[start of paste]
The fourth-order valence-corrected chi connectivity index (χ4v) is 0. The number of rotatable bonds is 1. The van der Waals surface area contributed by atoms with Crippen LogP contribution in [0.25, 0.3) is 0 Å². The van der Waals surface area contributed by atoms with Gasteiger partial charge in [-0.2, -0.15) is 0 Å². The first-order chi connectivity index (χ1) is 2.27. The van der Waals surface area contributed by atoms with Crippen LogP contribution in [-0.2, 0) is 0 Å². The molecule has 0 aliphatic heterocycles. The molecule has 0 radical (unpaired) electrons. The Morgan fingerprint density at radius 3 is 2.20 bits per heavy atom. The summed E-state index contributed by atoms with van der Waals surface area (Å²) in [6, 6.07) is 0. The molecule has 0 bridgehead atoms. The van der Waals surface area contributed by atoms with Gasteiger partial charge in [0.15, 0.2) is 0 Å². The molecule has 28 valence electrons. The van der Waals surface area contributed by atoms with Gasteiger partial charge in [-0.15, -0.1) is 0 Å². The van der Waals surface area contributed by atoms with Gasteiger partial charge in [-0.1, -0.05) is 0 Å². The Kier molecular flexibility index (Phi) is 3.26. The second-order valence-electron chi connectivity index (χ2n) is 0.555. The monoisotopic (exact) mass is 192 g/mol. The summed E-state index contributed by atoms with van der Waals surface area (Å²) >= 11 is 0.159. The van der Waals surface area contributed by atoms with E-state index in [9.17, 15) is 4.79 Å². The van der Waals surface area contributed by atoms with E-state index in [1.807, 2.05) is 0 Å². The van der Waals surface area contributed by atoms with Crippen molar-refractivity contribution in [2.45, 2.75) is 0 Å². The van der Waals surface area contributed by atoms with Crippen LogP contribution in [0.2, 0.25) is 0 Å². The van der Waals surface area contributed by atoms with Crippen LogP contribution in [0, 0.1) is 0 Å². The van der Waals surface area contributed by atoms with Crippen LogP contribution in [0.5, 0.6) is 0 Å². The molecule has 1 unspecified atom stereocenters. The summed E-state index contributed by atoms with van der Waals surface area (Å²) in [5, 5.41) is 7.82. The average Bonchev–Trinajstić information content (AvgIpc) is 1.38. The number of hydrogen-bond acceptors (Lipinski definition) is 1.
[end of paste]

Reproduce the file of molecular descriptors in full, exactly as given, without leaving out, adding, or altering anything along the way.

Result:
The fourth-order valence-corrected chi connectivity index (χ4v) is 0. The number of rotatable bonds is 1. The van der Waals surface area contributed by atoms with Crippen LogP contribution in [0.25, 0.3) is 0 Å². The van der Waals surface area contributed by atoms with Gasteiger partial charge in [-0.2, -0.15) is 0 Å². The first-order chi connectivity index (χ1) is 2.27. The van der Waals surface area contributed by atoms with Crippen LogP contribution in [-0.2, 0) is 0 Å². The molecule has 0 aliphatic heterocycles. The molecule has 0 radical (unpaired) electrons. The Morgan fingerprint density at radius 3 is 2.20 bits per heavy atom. The summed E-state index contributed by atoms with van der Waals surface area (Å²) in [6, 6.07) is 0. The molecule has 0 bridgehead atoms. The van der Waals surface area contributed by atoms with Gasteiger partial charge in [0.15, 0.2) is 0 Å². The molecule has 28 valence electrons. The van der Waals surface area contributed by atoms with Gasteiger partial charge in [-0.15, -0.1) is 0 Å². The van der Waals surface area contributed by atoms with Gasteiger partial charge in [-0.1, -0.05) is 0 Å². The Kier molecular flexibility index (Phi) is 3.26. The second-order valence-electron chi connectivity index (χ2n) is 0.555. The monoisotopic (exact) mass is 192 g/mol. The summed E-state index contributed by atoms with van der Waals surface area (Å²) >= 11 is 0.159. The van der Waals surface area contributed by atoms with E-state index in [9.17, 15) is 4.79 Å². The van der Waals surface area contributed by atoms with E-state index in [1.807, 2.05) is 0 Å². The van der Waals surface area contributed by atoms with Crippen molar-refractivity contribution in [2.45, 2.75) is 0 Å². The van der Waals surface area contributed by atoms with Crippen LogP contribution in [0.2, 0.25) is 0 Å². The van der Waals surface area contributed by atoms with Crippen LogP contribution in [0, 0.1) is 0 Å². The van der Waals surface area contributed by atoms with Crippen LogP contribution in [0.5, 0.6) is 0 Å². The molecule has 1 unspecified atom stereocenters. The summed E-state index contributed by atoms with van der Waals surface area (Å²) in [5, 5.41) is 7.82. The average Bonchev–Trinajstić information content (AvgIpc) is 1.38. The number of hydrogen-bond acceptors (Lipinski definition) is 1.